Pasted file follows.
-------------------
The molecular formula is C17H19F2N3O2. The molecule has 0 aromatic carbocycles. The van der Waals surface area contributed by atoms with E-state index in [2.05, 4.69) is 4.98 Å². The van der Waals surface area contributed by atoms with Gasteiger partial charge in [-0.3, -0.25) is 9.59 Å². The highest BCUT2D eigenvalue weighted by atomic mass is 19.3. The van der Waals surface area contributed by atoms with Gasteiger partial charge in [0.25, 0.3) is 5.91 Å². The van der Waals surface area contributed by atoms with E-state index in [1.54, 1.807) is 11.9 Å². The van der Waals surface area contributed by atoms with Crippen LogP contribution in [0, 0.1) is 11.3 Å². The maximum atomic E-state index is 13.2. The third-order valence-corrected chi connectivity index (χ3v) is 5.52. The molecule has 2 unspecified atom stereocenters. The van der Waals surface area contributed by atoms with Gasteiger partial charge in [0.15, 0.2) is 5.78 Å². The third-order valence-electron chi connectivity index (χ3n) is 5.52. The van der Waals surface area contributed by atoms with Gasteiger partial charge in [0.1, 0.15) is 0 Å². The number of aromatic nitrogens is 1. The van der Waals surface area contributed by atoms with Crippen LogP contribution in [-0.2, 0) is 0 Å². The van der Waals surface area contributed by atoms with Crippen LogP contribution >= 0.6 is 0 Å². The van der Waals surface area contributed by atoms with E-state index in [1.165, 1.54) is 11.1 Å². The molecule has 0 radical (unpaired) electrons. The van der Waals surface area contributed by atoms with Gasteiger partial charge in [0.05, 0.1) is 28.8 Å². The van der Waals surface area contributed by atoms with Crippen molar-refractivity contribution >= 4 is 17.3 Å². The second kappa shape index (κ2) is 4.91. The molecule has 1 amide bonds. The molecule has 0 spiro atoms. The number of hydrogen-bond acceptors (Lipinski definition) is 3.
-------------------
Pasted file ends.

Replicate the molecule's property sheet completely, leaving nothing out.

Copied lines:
The molecular formula is C17H19F2N3O2. The molecule has 0 aromatic carbocycles. The van der Waals surface area contributed by atoms with E-state index in [2.05, 4.69) is 4.98 Å². The van der Waals surface area contributed by atoms with Gasteiger partial charge in [-0.3, -0.25) is 9.59 Å². The highest BCUT2D eigenvalue weighted by atomic mass is 19.3. The van der Waals surface area contributed by atoms with Gasteiger partial charge in [0.25, 0.3) is 5.91 Å². The van der Waals surface area contributed by atoms with E-state index in [1.54, 1.807) is 11.9 Å². The van der Waals surface area contributed by atoms with Crippen LogP contribution in [0, 0.1) is 11.3 Å². The maximum atomic E-state index is 13.2. The third-order valence-corrected chi connectivity index (χ3v) is 5.52. The molecule has 2 unspecified atom stereocenters. The van der Waals surface area contributed by atoms with Gasteiger partial charge in [0.15, 0.2) is 5.78 Å². The third-order valence-electron chi connectivity index (χ3n) is 5.52. The van der Waals surface area contributed by atoms with Gasteiger partial charge in [0.1, 0.15) is 0 Å². The number of aromatic nitrogens is 1. The van der Waals surface area contributed by atoms with Crippen LogP contribution in [-0.2, 0) is 0 Å². The van der Waals surface area contributed by atoms with Crippen LogP contribution >= 0.6 is 0 Å². The van der Waals surface area contributed by atoms with E-state index in [1.165, 1.54) is 11.1 Å². The molecule has 0 radical (unpaired) electrons. The van der Waals surface area contributed by atoms with Gasteiger partial charge in [0.05, 0.1) is 28.8 Å². The van der Waals surface area contributed by atoms with Crippen molar-refractivity contribution >= 4 is 17.3 Å². The second kappa shape index (κ2) is 4.91. The molecule has 1 amide bonds. The molecule has 0 spiro atoms. The number of hydrogen-bond acceptors (Lipinski definition) is 3.